BRIEF DESCRIPTION OF THE DRAWINGS

FIG. 1 shows an exemplary overdrive table.

FIG. 2 illustrates how triangular interpolation splits a surface to be interpolated into two triangular planes in accordance with an embodiment of the invention.

FIG. 3 shows an example of triangular interpolation in accordance with an embodiment of the invention.

FIG. 4 shows a flowchart detailing a process for performing triangular interpolation of an LCD overdrive table in accordance with an embodiment of the invention.

FIG. 5 shows an exemplary display system in accordance with an embodiment of the invention.

FIG. 6 illustrates a system employed to implement the invention.

DETAILED DESCRIPTION OF SELECTED EMBODIMENTS

Reference will now be made in detail to a particular embodiment of the invention an example of which is illustrated in the accompanying drawings. While the invention will be described in conjunction with the particular embodiment, it will be understood that it is not intended to limit the invention to the described embodiment. To the contrary, it is intended to cover alternatives, modifications, and equivalents as may be included within the spirit and scope of the invention as defined by the appended claims.

Addressing the issues related to interpolation along the main diagonal of an LCD overdrive table, a system, apparatus, and method based on triangular interpolation is described.

In order to improve the performance of LCD panels, the performance of the LCD panel is first characterized by, for example, taking a series of measurements that show what each pixel will do by the end of one frame time. Such measurements are taken for a representative pixel (or pixels) each being initially at a starting pixel value s that is then commanded toward a target value t (where s and t each take on integer values from 0 to 255). If the pixel value actually attained in one frame time is p, then
p=fs(t) (1)
where fs is the one-frame pixel-response function corresponding to a fixed start-pixel s. For example, the one-frame pixel response function fs (t) for a pixel having a start pixel value s=32 and a target pixel value t=192 that can only reach a pixel value p=100 is represented as f32(192)=100.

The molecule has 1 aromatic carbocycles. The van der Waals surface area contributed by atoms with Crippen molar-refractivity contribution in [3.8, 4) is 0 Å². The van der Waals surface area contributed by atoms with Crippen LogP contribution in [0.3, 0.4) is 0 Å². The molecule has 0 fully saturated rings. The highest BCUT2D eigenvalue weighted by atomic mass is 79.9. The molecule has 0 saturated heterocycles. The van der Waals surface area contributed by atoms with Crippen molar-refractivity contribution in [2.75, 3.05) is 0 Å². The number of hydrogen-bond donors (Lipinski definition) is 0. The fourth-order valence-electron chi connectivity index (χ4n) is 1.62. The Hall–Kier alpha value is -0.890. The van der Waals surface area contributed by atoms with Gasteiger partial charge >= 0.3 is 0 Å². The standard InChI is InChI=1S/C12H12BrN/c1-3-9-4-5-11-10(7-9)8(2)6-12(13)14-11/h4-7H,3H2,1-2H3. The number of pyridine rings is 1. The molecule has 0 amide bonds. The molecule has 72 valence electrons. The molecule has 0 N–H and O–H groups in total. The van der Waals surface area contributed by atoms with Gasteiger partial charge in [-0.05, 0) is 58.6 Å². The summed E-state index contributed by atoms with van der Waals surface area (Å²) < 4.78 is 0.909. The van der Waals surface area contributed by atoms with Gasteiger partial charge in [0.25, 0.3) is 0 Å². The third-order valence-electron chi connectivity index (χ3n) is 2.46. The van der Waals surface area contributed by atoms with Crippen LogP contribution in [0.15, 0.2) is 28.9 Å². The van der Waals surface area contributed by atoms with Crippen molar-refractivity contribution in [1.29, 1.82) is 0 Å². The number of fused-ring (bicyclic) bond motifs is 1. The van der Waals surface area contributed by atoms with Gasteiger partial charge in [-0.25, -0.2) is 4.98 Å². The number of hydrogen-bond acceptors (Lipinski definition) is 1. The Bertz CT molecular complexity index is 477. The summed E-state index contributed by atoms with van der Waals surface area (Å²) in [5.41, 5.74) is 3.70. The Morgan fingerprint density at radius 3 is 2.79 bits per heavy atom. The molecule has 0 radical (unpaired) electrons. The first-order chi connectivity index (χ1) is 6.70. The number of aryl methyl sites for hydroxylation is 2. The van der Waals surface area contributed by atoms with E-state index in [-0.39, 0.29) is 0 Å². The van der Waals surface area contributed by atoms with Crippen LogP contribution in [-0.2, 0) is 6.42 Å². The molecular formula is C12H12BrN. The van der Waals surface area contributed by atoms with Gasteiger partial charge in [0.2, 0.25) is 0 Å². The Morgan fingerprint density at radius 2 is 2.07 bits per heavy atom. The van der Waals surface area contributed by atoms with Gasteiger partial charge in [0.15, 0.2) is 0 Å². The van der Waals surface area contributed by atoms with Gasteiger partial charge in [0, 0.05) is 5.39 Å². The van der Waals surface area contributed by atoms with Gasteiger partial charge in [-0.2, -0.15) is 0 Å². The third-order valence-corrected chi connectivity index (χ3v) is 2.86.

FIG. 1 shows an exemplary overdrive table 100 configured in such a way that a start pixel is given by column j and a target pixel by row i. In order to preserve both computational and memory resources, the table 100 provides only those data points that result from “sub-sampling” of a full overdrive table (not shown) having 256×256 entries, one for each combination of start and target pixel (s,t) in the range of pixel values of 0 to 255. Since the table 100 is based upon a 32-pixel-wide grid (i.e., {0, 32, 64, 96, 128, 160, 192, 224, 255}), there are a number of “missing” rows and columns corresponding to the data points that fall outside of the sampling grid. Therefore, these “missing” values are estimated at runtime based on the inventive interpolation scheme that is used to “read between the lines” of the sparsely populated overdrive table 100.

As described above, it is especially important to eliminate even small errors that occur on the main diagonal where start and target pixels are the same in steady images where pixel shade does not change from frame to frame. If start and target pixels are equal, the overdrive pixel should have the same value as both the start and target pixel values as well. Therefore, in terms of the overdrive function gs for the main diagonal is defined in (3) as,
gs(s)=s. (2)

In other words, along the main diagonal of the overdrive matrix, the overdrive function gs has fixed parameter s that maps each target pixel value t into the overdrive pixel that (if unsaturated) will achieve it. In this way, the overdrive function gs can be regarded as a function of two variables, s and t, such that along the main diagonal (i.e., t=s ) the overdrive function g reduces to a function of a single variable equal to the start (and target) pixel s. In other words, the overdrive function g, reduces to the identity function that maps its argument into itself along the main diagonal.

An interpolation method that can be used to determine the intermediate pixel values referred to as triangular interpolation involves splitting the surface into two triangular planes illustrated in FIG. 2. Two triangular planes ABC and ACD model the surface ABCD. Suppose that point G is the objective value. Two steps are required in the process. Firstly, point E is determined by linear interpolation using points A and B. Next, since the slope of EG is equal to the slope of BD, the value at G is obtained by using point E and the slope between BD. Note that by using the slope along BD the denominator in the interpolation is always constant and may be implemented with a shifter instead of a more expensive divider. The equations for calculating the values at E, G are as follows: E=A+(B-A)xa,G=E+(D-B)ya(3)